Our secondary bright color, a saturated green, highlights what we want users to do. It tells users what they can and should click on and where they can travel within the app. Everything else on the app screen is tonal. There's lots of blue, a Learning Ally brand color, as well as plenty of white space. More white space in design prevents cognitive overload in users, and it also draws attention to key accent colors and gives those colors more significance within the design.
Every design decision we made followed through on the strategic process of the UX planning phase. By building clickable prototypes for the app, we helped project stakeholders understand visual placement and functionality of its features. Once we began the visual design process, we had an excellent understanding of what the user's journey through the audiobook app would look and feel like. This meant we could design an interface that delivered on that experience.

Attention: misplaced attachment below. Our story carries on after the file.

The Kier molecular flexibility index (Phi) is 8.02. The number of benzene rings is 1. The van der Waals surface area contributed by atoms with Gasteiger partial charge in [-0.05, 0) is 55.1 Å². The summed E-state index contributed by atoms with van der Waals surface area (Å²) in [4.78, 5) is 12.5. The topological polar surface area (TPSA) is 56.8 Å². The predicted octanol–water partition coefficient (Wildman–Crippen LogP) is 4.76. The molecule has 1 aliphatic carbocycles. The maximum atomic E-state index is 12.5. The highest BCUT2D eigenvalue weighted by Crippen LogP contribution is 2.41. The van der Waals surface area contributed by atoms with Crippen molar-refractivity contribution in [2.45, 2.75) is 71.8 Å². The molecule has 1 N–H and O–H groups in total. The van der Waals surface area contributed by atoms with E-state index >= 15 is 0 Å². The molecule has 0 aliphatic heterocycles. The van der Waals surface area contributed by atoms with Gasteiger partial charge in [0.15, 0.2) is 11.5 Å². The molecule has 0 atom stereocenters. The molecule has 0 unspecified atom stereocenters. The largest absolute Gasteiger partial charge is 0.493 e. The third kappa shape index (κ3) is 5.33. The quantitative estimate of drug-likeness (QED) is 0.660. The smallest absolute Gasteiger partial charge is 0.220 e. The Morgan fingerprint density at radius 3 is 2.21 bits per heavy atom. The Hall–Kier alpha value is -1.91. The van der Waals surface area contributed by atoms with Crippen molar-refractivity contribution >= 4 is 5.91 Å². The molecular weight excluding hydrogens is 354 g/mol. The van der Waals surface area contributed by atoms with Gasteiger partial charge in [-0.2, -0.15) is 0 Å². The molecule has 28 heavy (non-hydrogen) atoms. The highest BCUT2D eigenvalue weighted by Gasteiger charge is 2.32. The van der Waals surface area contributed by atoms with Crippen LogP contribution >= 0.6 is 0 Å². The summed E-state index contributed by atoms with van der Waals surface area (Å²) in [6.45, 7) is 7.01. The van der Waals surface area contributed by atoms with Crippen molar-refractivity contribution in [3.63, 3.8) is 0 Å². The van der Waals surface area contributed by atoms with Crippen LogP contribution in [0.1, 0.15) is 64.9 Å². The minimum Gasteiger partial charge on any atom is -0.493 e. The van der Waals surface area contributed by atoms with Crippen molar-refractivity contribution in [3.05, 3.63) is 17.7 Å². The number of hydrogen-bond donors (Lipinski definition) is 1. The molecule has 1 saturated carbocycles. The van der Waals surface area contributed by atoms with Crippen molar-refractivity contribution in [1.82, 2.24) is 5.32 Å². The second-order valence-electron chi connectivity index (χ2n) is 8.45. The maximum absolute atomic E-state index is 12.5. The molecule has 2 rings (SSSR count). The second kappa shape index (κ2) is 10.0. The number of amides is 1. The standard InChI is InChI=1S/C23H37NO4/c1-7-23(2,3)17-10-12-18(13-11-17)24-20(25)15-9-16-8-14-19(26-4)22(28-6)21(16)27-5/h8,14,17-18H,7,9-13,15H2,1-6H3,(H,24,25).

Align Your Visual and UX Design for a More Powerful edTech Product
High-end design doesn't have to be a budget-breaker in edTech. Visual design is a strategic aspect of product planning, and successful edTech designers tie visual elements into the learning goals of each product.
When visual designers are cued into the needs of the UX team or front-end developers, you also create opportunities for creative problem solving that results in better customer engagement — and a stronger marketing platform down the line.
Companies that allocate resources for high-quality visual design from the beginning of the product planning process are more likely to design successful learning tools that test well with users. After all, if your sales team doesn't have to explain the visual appeal of a product, your product automatically generates trust and excitement — just by looking great.
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Published by: Sean Oakes in UI Design